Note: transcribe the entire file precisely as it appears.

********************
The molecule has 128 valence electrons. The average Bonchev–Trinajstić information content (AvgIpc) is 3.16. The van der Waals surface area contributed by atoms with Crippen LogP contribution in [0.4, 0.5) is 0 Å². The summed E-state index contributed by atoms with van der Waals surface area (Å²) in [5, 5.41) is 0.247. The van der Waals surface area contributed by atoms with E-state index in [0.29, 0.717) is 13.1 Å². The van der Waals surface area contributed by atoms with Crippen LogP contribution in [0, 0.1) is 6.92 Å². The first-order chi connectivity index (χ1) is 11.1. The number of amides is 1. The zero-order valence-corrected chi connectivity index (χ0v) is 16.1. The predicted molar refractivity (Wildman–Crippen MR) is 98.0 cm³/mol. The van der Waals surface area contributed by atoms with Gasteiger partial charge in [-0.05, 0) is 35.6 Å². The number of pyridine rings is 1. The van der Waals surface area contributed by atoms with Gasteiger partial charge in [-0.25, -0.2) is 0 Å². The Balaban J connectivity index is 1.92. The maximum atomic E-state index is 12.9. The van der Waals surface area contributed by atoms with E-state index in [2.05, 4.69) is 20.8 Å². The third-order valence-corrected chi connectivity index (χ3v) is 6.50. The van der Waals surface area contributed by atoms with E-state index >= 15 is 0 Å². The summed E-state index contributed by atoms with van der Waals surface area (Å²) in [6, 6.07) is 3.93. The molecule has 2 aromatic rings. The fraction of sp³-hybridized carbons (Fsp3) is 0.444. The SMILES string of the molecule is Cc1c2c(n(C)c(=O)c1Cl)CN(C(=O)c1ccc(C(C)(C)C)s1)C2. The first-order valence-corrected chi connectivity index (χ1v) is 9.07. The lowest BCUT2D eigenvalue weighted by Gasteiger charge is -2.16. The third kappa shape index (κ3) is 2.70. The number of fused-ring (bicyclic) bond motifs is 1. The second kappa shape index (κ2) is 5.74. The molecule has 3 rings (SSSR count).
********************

The molecule has 128 valence electrons. The average Bonchev–Trinajstić information content (AvgIpc) is 3.16. The van der Waals surface area contributed by atoms with Crippen LogP contribution in [0.4, 0.5) is 0 Å². The summed E-state index contributed by atoms with van der Waals surface area (Å²) in [5, 5.41) is 0.247. The van der Waals surface area contributed by atoms with E-state index in [0.29, 0.717) is 13.1 Å². The van der Waals surface area contributed by atoms with Crippen LogP contribution in [0, 0.1) is 6.92 Å². The first-order chi connectivity index (χ1) is 11.1. The number of amides is 1. The zero-order valence-corrected chi connectivity index (χ0v) is 16.1. The predicted molar refractivity (Wildman–Crippen MR) is 98.0 cm³/mol. The van der Waals surface area contributed by atoms with Gasteiger partial charge in [-0.05, 0) is 35.6 Å². The number of pyridine rings is 1. The van der Waals surface area contributed by atoms with Gasteiger partial charge in [-0.25, -0.2) is 0 Å². The Balaban J connectivity index is 1.92. The maximum atomic E-state index is 12.9. The van der Waals surface area contributed by atoms with E-state index in [2.05, 4.69) is 20.8 Å². The third-order valence-corrected chi connectivity index (χ3v) is 6.50. The van der Waals surface area contributed by atoms with E-state index >= 15 is 0 Å². The summed E-state index contributed by atoms with van der Waals surface area (Å²) in [6, 6.07) is 3.93. The molecule has 2 aromatic rings. The fraction of sp³-hybridized carbons (Fsp3) is 0.444. The SMILES string of the molecule is Cc1c2c(n(C)c(=O)c1Cl)CN(C(=O)c1ccc(C(C)(C)C)s1)C2. The first-order valence-corrected chi connectivity index (χ1v) is 9.07. The lowest BCUT2D eigenvalue weighted by Gasteiger charge is -2.16. The third kappa shape index (κ3) is 2.70. The number of fused-ring (bicyclic) bond motifs is 1. The second kappa shape index (κ2) is 5.74. The molecule has 3 rings (SSSR count).